DC Divas enjoy perfect 2015 regular season with convincing win against Boston

Although the Boston Renegades are different from the now-defunct Boston Militia team that captured the 2014 WFA national championship, a strong statement about who would compete for the 2015 edition of the championship was made. Enduring a 56-28 loss to the DC Divas, the game may have been a symbolic passing of the torch.

In a meaningful win for the undefeated Divas (8-0), who faced competition over the last few seasons from the Militia, this season has resulted in dominance against the Renegades. In its prior incarnation, the Militia never faced two losses in the same season to an opponent. This season as the Renegades, they suffered two losses at the hands of the top-ranked Divas.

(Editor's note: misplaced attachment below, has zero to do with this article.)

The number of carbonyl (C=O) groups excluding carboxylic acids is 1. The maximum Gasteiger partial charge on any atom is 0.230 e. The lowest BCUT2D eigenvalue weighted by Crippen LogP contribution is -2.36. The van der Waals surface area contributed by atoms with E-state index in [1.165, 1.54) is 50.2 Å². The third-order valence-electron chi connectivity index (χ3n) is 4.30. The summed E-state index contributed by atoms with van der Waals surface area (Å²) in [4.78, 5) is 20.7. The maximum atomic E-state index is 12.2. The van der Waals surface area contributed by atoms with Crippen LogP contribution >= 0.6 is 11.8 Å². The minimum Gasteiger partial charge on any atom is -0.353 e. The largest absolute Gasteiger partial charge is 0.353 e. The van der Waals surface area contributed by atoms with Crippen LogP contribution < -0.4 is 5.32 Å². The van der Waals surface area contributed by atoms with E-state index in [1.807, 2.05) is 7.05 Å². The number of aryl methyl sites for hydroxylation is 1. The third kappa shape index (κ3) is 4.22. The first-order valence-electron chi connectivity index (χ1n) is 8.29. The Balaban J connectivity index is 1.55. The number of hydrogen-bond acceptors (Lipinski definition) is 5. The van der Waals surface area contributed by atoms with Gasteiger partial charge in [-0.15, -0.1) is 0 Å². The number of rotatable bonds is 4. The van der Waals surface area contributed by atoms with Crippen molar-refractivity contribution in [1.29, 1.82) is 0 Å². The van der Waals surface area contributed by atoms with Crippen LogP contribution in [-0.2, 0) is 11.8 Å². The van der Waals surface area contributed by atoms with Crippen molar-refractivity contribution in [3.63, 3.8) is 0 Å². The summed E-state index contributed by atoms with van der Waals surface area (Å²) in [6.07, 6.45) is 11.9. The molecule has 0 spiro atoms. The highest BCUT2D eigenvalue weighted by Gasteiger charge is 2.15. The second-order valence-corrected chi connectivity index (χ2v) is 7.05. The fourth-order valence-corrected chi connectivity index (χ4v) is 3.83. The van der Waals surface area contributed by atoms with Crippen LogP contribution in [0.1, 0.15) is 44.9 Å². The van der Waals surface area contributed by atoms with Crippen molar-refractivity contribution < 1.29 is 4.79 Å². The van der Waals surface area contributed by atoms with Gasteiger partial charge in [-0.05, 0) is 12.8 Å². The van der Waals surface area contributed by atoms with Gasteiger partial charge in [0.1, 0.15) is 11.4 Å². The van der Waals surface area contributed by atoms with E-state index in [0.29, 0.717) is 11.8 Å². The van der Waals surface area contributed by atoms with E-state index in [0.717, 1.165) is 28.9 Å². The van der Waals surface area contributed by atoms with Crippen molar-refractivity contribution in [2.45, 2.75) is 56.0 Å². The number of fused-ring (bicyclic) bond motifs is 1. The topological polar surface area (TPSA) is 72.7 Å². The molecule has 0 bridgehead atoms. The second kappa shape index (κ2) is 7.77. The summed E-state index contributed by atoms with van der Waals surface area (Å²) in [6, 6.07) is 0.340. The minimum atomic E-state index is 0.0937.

On the first possession, the Divas set the tone with a 71-yard touchdown drive, culminating in Kenyetta Grigsby’s five-yard run. Subsequently, Cherre Marshall intercepted long-time Boston quarterback Allison Cahill. Capitalizing on the turnover, Divas signal caller Allyson Hamlin and wide receiver Ashley Whisonant connected on a 79-yard touchdown pass, extending the lead.

With Boston suffering their second consecutive turnover, Helen Deer recovered the fumble allowing the Divas the chance to add to an already commanding lead. Once again, Hamlin was the factor as she scored on a quarterback sneak. Before the first quarter would expire, Militia alum Stacey Tiamfook would score on a third and goal, attempting to breathe life back into the Renegades, trailing 20-7.

Following Tiamfook’s touchdown, Hamlin would make history on a 58-yard drive that resulted in the 200th touchdown pass of her Divas career, more than any other football quarterback in the history of Washington sports. The 36-yard touchdown pass was fittingly caught by long-time teammate Whisonant, who helped increase the lead to a 27-7 mark.